Buck or moonshine is as much a part of the Carolinas as stock car racing. The old track at North Wilkesboro resonates with the history of late nights running winding mountain roads flat out and devil-may-care. Who knew on those grand glorious afternoons as we rode sidesaddle, one leg kicked over the horn from camper to camper sampling delicious cuts of long cooked barbeque, embroiling ourselves in the battles of best sauce, best buck and best driver, the wheels of time would spin so fast? Who had the slightest inkling the North Wilkesboro Speedway would swiftly be cast into the fire pits of history? I remember one day a fella on a big paint stud saying he’d heard someone from one the television crews bemoaning the placement of the winning car on top of the concession stand. We tipped ourselves a long sip from the Mason jar of White Lightning while shaking our heads in disbelief. Visions of some slick city boy in khakis looking down his nose at us while working to pay his rent in a small apartment in the city came to mind. Come Monday we’d have cut our horses loose on rolling pastures while he waited on a train somewhere in a crowded city. We all shook our heads and gave silent thanks for our lifestyle. Yet even as we did, somewhere in the towers men were counting their coin and calculating. Somewhere in the towers money and fame were gripping souls. Change to our beloved sport was brewing like clear Country moonshine running in the stills back in the hollers of these sweet Carolina mountains.
History, while unkind, brings the memories of sliding into soft blue jeans, making sure the horses were fed and rolling Sunday at daybreak for the saga of Junior, the legend of Dale, wonder of Awesome Bill from Dawsonville and of course all things Richard Petty. True ghosts now of history… our track and many of our heroes. Wood smoke scented air in the fall and new mown grass freshness billowing on the breezes in the spring, such were the memories of this historic track. Those were days of sunshine and freedom. Those were the finest of days. Stories of Flossie (Junior’s wife) cooking up a big spread to feed the folks at his farm brought a smile to my face. Pretty sure the same thing was done before my time for the guys after a long night of running shine. One can be quite certain this salient fact was never mentioned in media’s tales of the charming event. Delicate sensibilities might take offense. Not to us though; it made sound reasoning as one would be hungry after a night of backroads and wild rides. Those magical afternoons, as we sang along to country music in the parking lots, bowed our heads for the invocation and stood for our national anthem in the grandstands we had nary a clue that change was blowing down the pass just like winter does in our beloved mountains. Races at Indy, new tracks in Texas were announced. Our beloved local tracks, Rockingham, north Wilkesboro were cast aside. Powerful men in granite towers assaulted our history, changing it for gain and forgetting the nature of the people who made their wealth. Ghosts of history became our tracks and by their incoherent meddling may become our sport.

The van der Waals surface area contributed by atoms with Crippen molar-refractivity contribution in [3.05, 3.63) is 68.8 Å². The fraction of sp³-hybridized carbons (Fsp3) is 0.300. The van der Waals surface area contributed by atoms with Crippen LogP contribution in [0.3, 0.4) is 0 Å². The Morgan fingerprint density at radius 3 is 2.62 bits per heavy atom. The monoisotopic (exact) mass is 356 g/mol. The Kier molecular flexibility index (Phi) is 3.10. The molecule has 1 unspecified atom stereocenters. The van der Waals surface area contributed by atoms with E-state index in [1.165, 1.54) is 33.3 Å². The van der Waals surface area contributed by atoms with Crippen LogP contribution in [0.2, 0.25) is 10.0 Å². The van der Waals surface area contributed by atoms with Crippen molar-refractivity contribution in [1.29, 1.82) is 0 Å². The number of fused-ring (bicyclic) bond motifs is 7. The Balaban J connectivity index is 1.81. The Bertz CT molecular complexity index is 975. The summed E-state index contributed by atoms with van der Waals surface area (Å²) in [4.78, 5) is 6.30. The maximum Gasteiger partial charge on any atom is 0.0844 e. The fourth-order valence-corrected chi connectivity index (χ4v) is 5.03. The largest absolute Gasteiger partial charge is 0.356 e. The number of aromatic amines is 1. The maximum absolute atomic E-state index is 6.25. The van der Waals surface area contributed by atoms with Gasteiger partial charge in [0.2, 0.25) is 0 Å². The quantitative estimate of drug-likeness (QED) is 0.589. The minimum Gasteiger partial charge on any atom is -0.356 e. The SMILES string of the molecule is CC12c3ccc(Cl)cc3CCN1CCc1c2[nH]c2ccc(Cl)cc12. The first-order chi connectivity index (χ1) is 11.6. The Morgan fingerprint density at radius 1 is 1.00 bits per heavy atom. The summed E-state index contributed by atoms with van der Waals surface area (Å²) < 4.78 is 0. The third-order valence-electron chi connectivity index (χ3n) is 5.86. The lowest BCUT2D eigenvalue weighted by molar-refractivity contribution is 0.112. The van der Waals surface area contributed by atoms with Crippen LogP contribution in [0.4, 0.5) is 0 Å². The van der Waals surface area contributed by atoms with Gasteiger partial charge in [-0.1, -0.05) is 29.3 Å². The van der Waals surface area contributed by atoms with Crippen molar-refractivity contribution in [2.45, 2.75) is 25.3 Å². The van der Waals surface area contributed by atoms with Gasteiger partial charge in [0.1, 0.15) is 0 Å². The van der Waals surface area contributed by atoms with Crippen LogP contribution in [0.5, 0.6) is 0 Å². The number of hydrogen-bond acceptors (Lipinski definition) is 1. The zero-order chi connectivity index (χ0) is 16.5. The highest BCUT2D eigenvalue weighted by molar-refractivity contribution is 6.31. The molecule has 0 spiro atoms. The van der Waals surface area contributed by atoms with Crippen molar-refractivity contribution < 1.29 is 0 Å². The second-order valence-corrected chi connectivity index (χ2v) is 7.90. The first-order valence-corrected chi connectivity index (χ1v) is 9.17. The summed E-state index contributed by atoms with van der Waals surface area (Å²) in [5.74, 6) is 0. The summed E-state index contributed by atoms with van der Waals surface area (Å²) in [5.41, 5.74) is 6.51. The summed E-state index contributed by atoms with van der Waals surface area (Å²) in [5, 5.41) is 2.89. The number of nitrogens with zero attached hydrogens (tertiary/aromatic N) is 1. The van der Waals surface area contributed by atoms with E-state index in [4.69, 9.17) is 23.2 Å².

I cannot help but smile to myself this gray October dawn at the current news of an official Moonshine of NASCAR. Could they possibly be finally listening to those who made them rich? If anyone had a brain their heads they’d buy the old North Wilkesboro Speedway and celebrate the history. Possibly even Sugarland Moonshine, the now OFFICIAL Moonshine of NASCAR, might feel the pulse and step in? As I sip my cooling cup of coffee this October morning, I consider heading for the mountain town. A town still standing, fending off developers by fierce will alone. I could saddle a horse, ride what trails are left, all the while feeling the echoes of a vibrant history run through my veins. Just a lady riding a back-woods path on a steed of indeterminate breeding in a land rich with the heart, soul and vibrant history of those who came before. History that says that we really don’t care about the mansion or the TV show, but we were truly impressed when Dale Earnhardt stayed home from a race to clear his fence line after Hurricane Hugo. History that says we had dreams of youth to be established and now that we are, NASCAR, where are you? History that says the Ghosts of NASCAR have not faded from history and their once dimmed voices are being heard. History that hopes beyond hope that NASCAR is listening. Time, which waits for no one, will tell.